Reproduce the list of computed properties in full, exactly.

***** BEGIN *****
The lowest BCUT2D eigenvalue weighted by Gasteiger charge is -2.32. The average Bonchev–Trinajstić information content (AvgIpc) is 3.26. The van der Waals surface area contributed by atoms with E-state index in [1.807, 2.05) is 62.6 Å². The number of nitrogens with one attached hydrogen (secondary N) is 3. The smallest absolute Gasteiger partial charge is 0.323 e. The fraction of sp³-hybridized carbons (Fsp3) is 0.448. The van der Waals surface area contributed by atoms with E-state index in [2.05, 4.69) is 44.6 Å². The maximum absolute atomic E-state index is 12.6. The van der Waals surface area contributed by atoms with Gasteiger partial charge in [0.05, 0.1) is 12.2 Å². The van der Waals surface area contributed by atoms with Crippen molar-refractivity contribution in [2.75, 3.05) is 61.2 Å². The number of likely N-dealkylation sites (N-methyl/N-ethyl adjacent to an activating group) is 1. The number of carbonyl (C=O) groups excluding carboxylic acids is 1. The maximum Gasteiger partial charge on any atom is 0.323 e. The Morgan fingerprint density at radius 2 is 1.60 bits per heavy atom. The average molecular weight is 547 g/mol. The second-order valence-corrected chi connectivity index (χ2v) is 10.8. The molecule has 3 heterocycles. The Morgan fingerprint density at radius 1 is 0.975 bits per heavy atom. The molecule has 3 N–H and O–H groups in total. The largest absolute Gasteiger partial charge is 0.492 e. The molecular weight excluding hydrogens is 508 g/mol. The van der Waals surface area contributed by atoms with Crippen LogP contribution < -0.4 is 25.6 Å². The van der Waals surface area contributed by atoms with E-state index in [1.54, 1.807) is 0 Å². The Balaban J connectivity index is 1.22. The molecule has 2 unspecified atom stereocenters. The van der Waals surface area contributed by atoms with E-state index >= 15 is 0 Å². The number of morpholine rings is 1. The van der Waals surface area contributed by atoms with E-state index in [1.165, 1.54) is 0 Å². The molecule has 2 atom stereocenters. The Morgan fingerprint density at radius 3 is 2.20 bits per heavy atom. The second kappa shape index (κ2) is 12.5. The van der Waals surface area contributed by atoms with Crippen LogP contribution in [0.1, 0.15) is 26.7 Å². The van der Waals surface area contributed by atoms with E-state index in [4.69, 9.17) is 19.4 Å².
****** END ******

The lowest BCUT2D eigenvalue weighted by Gasteiger charge is -2.32. The average Bonchev–Trinajstić information content (AvgIpc) is 3.26. The van der Waals surface area contributed by atoms with E-state index in [1.807, 2.05) is 62.6 Å². The number of nitrogens with one attached hydrogen (secondary N) is 3. The smallest absolute Gasteiger partial charge is 0.323 e. The fraction of sp³-hybridized carbons (Fsp3) is 0.448. The van der Waals surface area contributed by atoms with E-state index in [2.05, 4.69) is 44.6 Å². The maximum absolute atomic E-state index is 12.6. The van der Waals surface area contributed by atoms with Gasteiger partial charge in [0.05, 0.1) is 12.2 Å². The van der Waals surface area contributed by atoms with Crippen molar-refractivity contribution in [2.75, 3.05) is 61.2 Å². The number of likely N-dealkylation sites (N-methyl/N-ethyl adjacent to an activating group) is 1. The number of carbonyl (C=O) groups excluding carboxylic acids is 1. The maximum Gasteiger partial charge on any atom is 0.323 e. The Morgan fingerprint density at radius 2 is 1.60 bits per heavy atom. The average molecular weight is 547 g/mol. The second-order valence-corrected chi connectivity index (χ2v) is 10.8. The molecule has 3 heterocycles. The Morgan fingerprint density at radius 1 is 0.975 bits per heavy atom. The molecule has 3 N–H and O–H groups in total. The largest absolute Gasteiger partial charge is 0.492 e. The molecular weight excluding hydrogens is 508 g/mol. The van der Waals surface area contributed by atoms with Crippen LogP contribution < -0.4 is 25.6 Å². The van der Waals surface area contributed by atoms with E-state index in [1.54, 1.807) is 0 Å². The Balaban J connectivity index is 1.22. The molecule has 2 unspecified atom stereocenters. The van der Waals surface area contributed by atoms with E-state index >= 15 is 0 Å². The number of morpholine rings is 1. The van der Waals surface area contributed by atoms with E-state index in [1.165, 1.54) is 0 Å². The molecule has 2 atom stereocenters. The Morgan fingerprint density at radius 3 is 2.20 bits per heavy atom. The second kappa shape index (κ2) is 12.5. The van der Waals surface area contributed by atoms with Crippen LogP contribution in [0.1, 0.15) is 26.7 Å². The van der Waals surface area contributed by atoms with E-state index in [4.69, 9.17) is 19.4 Å².